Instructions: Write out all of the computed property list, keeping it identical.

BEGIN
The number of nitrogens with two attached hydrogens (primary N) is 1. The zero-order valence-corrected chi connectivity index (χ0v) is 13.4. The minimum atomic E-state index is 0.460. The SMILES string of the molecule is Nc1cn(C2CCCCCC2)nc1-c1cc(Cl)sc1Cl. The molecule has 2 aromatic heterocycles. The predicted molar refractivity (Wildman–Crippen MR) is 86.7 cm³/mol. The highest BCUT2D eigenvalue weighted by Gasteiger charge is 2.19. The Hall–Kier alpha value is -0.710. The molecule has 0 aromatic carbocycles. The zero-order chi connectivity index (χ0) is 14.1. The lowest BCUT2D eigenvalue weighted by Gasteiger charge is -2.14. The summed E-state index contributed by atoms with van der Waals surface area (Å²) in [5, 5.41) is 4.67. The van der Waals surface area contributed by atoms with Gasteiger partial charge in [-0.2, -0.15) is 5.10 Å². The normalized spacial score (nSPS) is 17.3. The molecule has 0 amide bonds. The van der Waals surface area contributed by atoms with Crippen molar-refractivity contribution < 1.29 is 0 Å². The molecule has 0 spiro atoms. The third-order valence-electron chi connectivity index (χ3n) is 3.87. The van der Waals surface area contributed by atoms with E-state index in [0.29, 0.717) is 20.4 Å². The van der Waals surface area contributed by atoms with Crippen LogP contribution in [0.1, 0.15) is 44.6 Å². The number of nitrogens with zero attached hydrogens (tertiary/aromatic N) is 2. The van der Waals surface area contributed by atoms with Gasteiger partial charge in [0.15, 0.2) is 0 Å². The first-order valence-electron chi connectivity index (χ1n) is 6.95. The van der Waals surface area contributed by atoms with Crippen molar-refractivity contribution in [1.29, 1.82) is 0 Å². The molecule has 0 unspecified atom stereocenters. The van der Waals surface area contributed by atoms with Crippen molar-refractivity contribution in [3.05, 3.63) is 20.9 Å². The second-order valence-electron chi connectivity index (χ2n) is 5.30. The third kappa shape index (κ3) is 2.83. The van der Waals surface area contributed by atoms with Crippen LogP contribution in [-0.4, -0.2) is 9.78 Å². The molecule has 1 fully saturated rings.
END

The number of nitrogens with two attached hydrogens (primary N) is 1. The zero-order valence-corrected chi connectivity index (χ0v) is 13.4. The minimum atomic E-state index is 0.460. The SMILES string of the molecule is Nc1cn(C2CCCCCC2)nc1-c1cc(Cl)sc1Cl. The molecule has 2 aromatic heterocycles. The predicted molar refractivity (Wildman–Crippen MR) is 86.7 cm³/mol. The highest BCUT2D eigenvalue weighted by Gasteiger charge is 2.19. The Hall–Kier alpha value is -0.710. The molecule has 0 aromatic carbocycles. The zero-order chi connectivity index (χ0) is 14.1. The lowest BCUT2D eigenvalue weighted by Gasteiger charge is -2.14. The summed E-state index contributed by atoms with van der Waals surface area (Å²) in [5, 5.41) is 4.67. The van der Waals surface area contributed by atoms with Gasteiger partial charge in [-0.2, -0.15) is 5.10 Å². The normalized spacial score (nSPS) is 17.3. The molecule has 0 amide bonds. The van der Waals surface area contributed by atoms with Crippen molar-refractivity contribution < 1.29 is 0 Å². The molecule has 0 spiro atoms. The third-order valence-electron chi connectivity index (χ3n) is 3.87. The van der Waals surface area contributed by atoms with E-state index in [0.29, 0.717) is 20.4 Å². The van der Waals surface area contributed by atoms with Crippen LogP contribution in [0.1, 0.15) is 44.6 Å². The number of nitrogens with zero attached hydrogens (tertiary/aromatic N) is 2. The van der Waals surface area contributed by atoms with Gasteiger partial charge in [0.15, 0.2) is 0 Å². The first-order valence-electron chi connectivity index (χ1n) is 6.95. The van der Waals surface area contributed by atoms with Crippen molar-refractivity contribution in [1.29, 1.82) is 0 Å². The molecule has 0 unspecified atom stereocenters. The van der Waals surface area contributed by atoms with Crippen molar-refractivity contribution in [3.05, 3.63) is 20.9 Å². The second-order valence-electron chi connectivity index (χ2n) is 5.30. The third kappa shape index (κ3) is 2.83. The van der Waals surface area contributed by atoms with Crippen LogP contribution in [-0.4, -0.2) is 9.78 Å². The molecule has 1 fully saturated rings.